Norton Subscription Has Expired Today pop-up scam displayed by activetechpro.club

Variant of Norton Subscription Has Expired Today pop-up scam delivered by securityreport.services website:

Norton Subscription Has Expired Today pop-up scam displayed by securityreport.services

A variant of Norton Subscription Has Expired Today pop-up scam displayed by download-for.me website:

Norton Subscription Has Expired Today scam displayed by download-for.me website

A variant of Norton Subscription Has Expired Today pop-up scam displayed by systemalerts.xyz website:

systemalerts.xyz displaying Norton Subscription Has Expired Today pop-up scam

A variant of Norton Subscription Has Expired Today pop-up scam displayed by us.askupdate.com website:

Norton Subscription Has Expired Today pop-up scam displayed by  us.askupdate.com website

A variant of Norton Subscription Has Expired Today pop-up scam delivered by antivirusfit.co website:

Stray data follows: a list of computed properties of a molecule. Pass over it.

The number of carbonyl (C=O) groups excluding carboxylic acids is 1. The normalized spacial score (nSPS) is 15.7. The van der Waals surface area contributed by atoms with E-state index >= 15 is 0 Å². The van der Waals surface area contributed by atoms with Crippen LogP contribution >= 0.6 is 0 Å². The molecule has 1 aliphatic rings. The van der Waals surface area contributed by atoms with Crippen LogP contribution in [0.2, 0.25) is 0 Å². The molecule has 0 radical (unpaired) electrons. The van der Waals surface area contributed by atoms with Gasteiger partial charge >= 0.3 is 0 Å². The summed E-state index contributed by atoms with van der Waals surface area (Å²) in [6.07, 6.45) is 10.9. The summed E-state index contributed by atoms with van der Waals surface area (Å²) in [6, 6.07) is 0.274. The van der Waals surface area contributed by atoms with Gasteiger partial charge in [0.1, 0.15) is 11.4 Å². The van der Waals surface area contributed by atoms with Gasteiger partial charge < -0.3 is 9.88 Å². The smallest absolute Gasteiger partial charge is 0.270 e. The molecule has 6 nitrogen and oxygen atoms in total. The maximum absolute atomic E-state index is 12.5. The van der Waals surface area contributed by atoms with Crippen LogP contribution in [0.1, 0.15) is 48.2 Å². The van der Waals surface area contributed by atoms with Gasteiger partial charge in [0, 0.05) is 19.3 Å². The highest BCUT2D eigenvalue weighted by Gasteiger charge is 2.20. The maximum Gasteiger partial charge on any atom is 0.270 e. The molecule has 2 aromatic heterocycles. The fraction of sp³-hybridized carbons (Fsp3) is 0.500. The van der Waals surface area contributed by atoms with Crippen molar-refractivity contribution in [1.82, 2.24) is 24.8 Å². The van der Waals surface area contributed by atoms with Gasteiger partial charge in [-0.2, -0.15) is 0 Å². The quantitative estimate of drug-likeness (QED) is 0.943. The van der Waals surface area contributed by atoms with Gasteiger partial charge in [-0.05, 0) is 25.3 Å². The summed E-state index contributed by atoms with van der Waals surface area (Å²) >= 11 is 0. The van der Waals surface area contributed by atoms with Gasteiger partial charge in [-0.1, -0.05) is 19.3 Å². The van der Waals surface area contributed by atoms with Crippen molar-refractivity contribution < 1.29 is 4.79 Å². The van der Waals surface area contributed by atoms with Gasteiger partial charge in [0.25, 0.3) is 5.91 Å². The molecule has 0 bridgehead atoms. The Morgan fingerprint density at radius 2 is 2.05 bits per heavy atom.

antivirusfit.co website delivering Norton Subscription Has Expired Today pop-up scam

A variant of Norton Subscription Has Expired Today pop-up scam delivered by devicesecurityscan.com website:

Norton Subscription Has Expired Today pop-up scam delivered by devicesecurityscan.com website

A variant of Norton Subscription Has Expired Today pop-up scam delivered by safebrowzeprotection.site website:

Norton Subscription Has Expired Today scam variant delivered by safebrowzeprotection.site website

IMPORTANT NOTE! Pop-up that promote scams like Norton Subscription Has Expired Today are often delivered by websites that ask to enable web browser notifications: